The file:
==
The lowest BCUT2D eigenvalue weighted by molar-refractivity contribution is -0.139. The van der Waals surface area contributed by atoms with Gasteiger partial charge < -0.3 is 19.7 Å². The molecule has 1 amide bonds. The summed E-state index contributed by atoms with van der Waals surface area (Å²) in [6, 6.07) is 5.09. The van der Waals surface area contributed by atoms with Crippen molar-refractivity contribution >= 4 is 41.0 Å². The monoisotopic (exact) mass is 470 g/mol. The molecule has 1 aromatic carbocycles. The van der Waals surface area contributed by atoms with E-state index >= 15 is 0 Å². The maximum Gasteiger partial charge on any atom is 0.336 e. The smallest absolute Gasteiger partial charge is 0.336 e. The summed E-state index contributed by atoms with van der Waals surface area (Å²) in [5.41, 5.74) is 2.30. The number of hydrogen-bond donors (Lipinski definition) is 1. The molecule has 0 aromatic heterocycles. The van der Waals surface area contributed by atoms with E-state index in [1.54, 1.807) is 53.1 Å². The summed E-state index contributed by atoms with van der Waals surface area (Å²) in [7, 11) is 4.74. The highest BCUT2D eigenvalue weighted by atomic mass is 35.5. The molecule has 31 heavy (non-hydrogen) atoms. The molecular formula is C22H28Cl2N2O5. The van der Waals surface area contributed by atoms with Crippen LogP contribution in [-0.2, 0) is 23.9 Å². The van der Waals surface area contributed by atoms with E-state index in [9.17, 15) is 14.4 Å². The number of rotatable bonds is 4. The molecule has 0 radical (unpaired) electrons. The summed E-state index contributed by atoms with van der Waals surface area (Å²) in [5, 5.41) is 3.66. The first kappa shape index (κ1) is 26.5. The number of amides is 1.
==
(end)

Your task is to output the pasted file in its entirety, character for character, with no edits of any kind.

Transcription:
The lowest BCUT2D eigenvalue weighted by molar-refractivity contribution is -0.139. The van der Waals surface area contributed by atoms with Gasteiger partial charge < -0.3 is 19.7 Å². The molecule has 1 amide bonds. The summed E-state index contributed by atoms with van der Waals surface area (Å²) in [6, 6.07) is 5.09. The van der Waals surface area contributed by atoms with Crippen molar-refractivity contribution >= 4 is 41.0 Å². The monoisotopic (exact) mass is 470 g/mol. The molecule has 1 aromatic carbocycles. The van der Waals surface area contributed by atoms with E-state index >= 15 is 0 Å². The maximum Gasteiger partial charge on any atom is 0.336 e. The smallest absolute Gasteiger partial charge is 0.336 e. The summed E-state index contributed by atoms with van der Waals surface area (Å²) in [5.41, 5.74) is 2.30. The number of hydrogen-bond donors (Lipinski definition) is 1. The molecule has 0 aromatic heterocycles. The van der Waals surface area contributed by atoms with E-state index in [1.54, 1.807) is 53.1 Å². The summed E-state index contributed by atoms with van der Waals surface area (Å²) in [7, 11) is 4.74. The highest BCUT2D eigenvalue weighted by atomic mass is 35.5. The molecule has 31 heavy (non-hydrogen) atoms. The molecular formula is C22H28Cl2N2O5. The van der Waals surface area contributed by atoms with Crippen LogP contribution in [-0.2, 0) is 23.9 Å². The van der Waals surface area contributed by atoms with E-state index in [9.17, 15) is 14.4 Å². The number of rotatable bonds is 4. The molecule has 0 radical (unpaired) electrons. The summed E-state index contributed by atoms with van der Waals surface area (Å²) in [5, 5.41) is 3.66. The first kappa shape index (κ1) is 26.5. The number of amides is 1.